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> C.A. Osasuna

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dasGate Use of biometric data for employee access control

The Spanish Data Protection Agency (AEPD) publishes, on 18 May 2021, the guide “Data protection in labour relations”.

Do biometric data always involve the processing of special categories of data?

The guide confirms that not all processing of biometric data implies processing special categories of data.

Article 4.14 of the General Data Protection Regulation (GDPR) defines biometric data broadly as “personal data obtained from specific technical processing, relating to the physical, physiological or behavioural characteristics of a natural person which allow or confirm the unique identification of that person, such as facial images or fingerprint data”.

Article 9(1) of the GDPR, which defines the special categories of data, only includes one type of use, biometric data: ‘biometric data intended to identify an individual uniquely.

From the reading of these two precepts and by the guidelines of the White Paper on Artificial Intelligence, the AEPD concludes in this guide a guideline that it had already been giving in its latest resolutions: not all processing of biometric data should be considered processing of special categories of data or sensitive data.

What is the difference between verification and biometric identification?

There are two ways of carrying out biometric recognition: verification and identification. Based on the characteristics of these two types of system, the AEPD guide concludes that “in general, biometric data are only considered a special category of data in cases where they are subject to technical processing aimed at biometric identification (one-to-many) and not in the case of biometric verification/authentication (one-to-one)”.

  • Biometric verification or authentication: The purpose is to check whether an individual is who he or she claims to be, by comparing the individual’s data only with other data associated with the claimed identity (one-to-one, 1:1).
  • Biometric identification: The purpose is to know whether a particular individual is one of the members of a pre-determined group, by comparing the data of the individual to be identified with the data of each and every individual included within that group to check whether he/she is one of them (one-to-many, 1:N).

The AEPD recommends using biometric verification but does not prohibit biometric identification; on the contrary, it expressly contemplates it for access control and employee time recording. The rest of the requirements established in the GDPR are met.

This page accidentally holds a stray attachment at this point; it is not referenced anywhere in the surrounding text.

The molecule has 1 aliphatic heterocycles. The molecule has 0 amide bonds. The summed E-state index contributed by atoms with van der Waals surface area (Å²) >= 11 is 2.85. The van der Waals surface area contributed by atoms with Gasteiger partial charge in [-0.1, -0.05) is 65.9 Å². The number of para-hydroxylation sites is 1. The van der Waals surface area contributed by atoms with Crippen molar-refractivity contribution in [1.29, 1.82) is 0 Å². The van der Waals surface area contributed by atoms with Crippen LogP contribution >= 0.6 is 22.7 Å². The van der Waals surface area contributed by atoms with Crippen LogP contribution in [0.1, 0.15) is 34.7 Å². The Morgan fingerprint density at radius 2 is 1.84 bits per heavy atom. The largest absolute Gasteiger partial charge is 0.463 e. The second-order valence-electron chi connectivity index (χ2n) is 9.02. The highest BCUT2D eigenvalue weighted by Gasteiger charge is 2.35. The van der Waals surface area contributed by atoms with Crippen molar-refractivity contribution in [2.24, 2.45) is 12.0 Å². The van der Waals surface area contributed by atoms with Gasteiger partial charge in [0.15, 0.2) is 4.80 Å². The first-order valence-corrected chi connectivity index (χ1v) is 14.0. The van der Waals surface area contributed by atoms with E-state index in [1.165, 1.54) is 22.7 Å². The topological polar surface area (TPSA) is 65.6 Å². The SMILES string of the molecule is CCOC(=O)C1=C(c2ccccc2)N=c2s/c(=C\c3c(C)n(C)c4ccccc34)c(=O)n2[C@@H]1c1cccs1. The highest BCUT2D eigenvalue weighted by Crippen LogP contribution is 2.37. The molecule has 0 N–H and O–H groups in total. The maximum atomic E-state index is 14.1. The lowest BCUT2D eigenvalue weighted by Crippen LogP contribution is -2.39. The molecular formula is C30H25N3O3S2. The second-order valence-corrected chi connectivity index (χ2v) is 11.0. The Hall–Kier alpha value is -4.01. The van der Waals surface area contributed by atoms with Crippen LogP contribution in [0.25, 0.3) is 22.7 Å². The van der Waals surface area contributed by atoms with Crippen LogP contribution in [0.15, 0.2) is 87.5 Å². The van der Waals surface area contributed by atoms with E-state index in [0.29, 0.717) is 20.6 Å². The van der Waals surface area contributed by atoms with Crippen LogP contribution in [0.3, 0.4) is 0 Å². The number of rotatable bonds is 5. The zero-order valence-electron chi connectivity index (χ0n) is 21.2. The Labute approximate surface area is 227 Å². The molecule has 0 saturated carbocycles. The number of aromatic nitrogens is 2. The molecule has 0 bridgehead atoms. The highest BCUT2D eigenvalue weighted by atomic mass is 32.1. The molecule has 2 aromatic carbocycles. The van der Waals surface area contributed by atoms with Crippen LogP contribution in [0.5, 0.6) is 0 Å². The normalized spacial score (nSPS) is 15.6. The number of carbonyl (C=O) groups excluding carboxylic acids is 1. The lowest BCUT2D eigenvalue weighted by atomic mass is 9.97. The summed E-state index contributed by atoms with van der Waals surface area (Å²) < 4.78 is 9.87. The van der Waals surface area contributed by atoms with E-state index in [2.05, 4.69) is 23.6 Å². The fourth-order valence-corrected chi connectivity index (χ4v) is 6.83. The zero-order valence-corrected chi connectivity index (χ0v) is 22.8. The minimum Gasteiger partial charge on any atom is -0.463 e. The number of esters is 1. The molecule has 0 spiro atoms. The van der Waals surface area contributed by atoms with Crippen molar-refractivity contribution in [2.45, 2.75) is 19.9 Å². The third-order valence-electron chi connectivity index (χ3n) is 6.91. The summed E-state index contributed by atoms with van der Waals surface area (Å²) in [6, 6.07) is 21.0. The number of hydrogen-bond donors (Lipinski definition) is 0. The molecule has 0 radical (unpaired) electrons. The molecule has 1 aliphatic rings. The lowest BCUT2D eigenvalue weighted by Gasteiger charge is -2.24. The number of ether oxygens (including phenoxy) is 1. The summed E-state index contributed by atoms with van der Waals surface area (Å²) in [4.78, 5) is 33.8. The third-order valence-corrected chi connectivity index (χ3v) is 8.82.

When is the processing of biometric data legitimate?

Personal data may only be processed if one of the legitimate grounds provided in Article 6 of the GDPR.

In the case of special categories of data, the processing is prohibited unless one of the exceptions set out in Article 9.2 of the GDPR applies. In addition to the legitimate basis for processing, one of the exceptions must also use in these cases.

The user’s consent constitutes both a legitimate basis for any data processing and one of the cases foreseen for processing special categories of data; therefore, if the individual consents to such processing, the processing of biometric data may be carried out.

The AEPD now states that, within the framework of an employment relationship, the implementation of an employee access control and working time registration system using biometric data can be based on the fulfilment of the obligations and the exercise of the rights that labour, security and social protection legislation provides for the employer. Therefore, without the need for the consent of the employees.

Is any facial recognition system valid?

The AEPD reminds that biometric systems must always comply with the requirements established in the RGPD, among which are:

  1. Clear and transparent information to the users of the system. The worker must be informed about the processing.
  2. Data protection “by design” of the system.
  3. Preferential storage of biometric vectors rather than raw data (e.g. facial image, audio, etc.). In addition, storage on personal rather than centralised devices will be preferred.
  4. Biometric vectors not interoperable with other systems. This is an intrinsic characteristic of using current biometric systems, which are based on Artificial Intelligence, such as those used by dasGate.
  5. It ensures that the data is not used for any other purpose.
  6. Adequate protection of biometric data by means of encryption technology.
  7. Possibility to revoke the identity link. In this regard, reference should be made to the irreversibility of vectors in AI-based biometric systems, such as those used by dasGate.
  8. Limitation of the purpose of processing.
  9. If a biometric identification system is used, an impact assessment should be carried out.

dasGate and Veridas, leaders in the biometrics industry

dasGate’s access control systems use Veridas’ biometric technology, which are AI-based and designed to protect data by default and by design. These engines are based on Artificial Intelligence and designed for data protection by default and by design. dasGate and Veridas also promote impact assessments of their solutions, to help their customers in the process of analysis and implementation of their services. In addition, both companies have implemented an information security management system, backed by certifications such as ISO/IEC 27001 and the National Security Scheme.

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